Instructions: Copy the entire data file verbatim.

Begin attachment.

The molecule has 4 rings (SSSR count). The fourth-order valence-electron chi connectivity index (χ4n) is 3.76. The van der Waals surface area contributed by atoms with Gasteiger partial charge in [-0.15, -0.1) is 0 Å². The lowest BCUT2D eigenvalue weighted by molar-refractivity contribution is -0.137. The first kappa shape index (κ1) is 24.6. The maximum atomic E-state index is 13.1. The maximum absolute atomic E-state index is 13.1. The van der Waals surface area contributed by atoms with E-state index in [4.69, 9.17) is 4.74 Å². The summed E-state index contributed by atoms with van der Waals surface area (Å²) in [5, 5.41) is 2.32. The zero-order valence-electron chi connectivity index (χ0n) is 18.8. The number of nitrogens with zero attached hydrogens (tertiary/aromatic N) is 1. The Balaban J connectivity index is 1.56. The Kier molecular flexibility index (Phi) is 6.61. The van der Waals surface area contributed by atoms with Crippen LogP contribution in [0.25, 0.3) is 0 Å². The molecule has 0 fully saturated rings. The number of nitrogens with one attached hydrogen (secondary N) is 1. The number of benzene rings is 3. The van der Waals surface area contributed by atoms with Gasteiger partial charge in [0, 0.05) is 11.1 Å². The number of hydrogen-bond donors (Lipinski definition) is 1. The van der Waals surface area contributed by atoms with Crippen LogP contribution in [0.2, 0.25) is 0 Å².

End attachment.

The molecule has 4 rings (SSSR count). The fourth-order valence-electron chi connectivity index (χ4n) is 3.76. The van der Waals surface area contributed by atoms with Gasteiger partial charge in [-0.15, -0.1) is 0 Å². The lowest BCUT2D eigenvalue weighted by molar-refractivity contribution is -0.137. The first kappa shape index (κ1) is 24.6. The maximum atomic E-state index is 13.1. The maximum absolute atomic E-state index is 13.1. The van der Waals surface area contributed by atoms with E-state index in [4.69, 9.17) is 4.74 Å². The summed E-state index contributed by atoms with van der Waals surface area (Å²) in [5, 5.41) is 2.32. The zero-order valence-electron chi connectivity index (χ0n) is 18.8. The number of nitrogens with zero attached hydrogens (tertiary/aromatic N) is 1. The Balaban J connectivity index is 1.56. The Kier molecular flexibility index (Phi) is 6.61. The van der Waals surface area contributed by atoms with Crippen LogP contribution in [0.25, 0.3) is 0 Å². The molecule has 0 fully saturated rings. The number of nitrogens with one attached hydrogen (secondary N) is 1. The number of benzene rings is 3. The van der Waals surface area contributed by atoms with Gasteiger partial charge in [0, 0.05) is 11.1 Å². The number of hydrogen-bond donors (Lipinski definition) is 1. The van der Waals surface area contributed by atoms with Crippen LogP contribution in [0.2, 0.25) is 0 Å².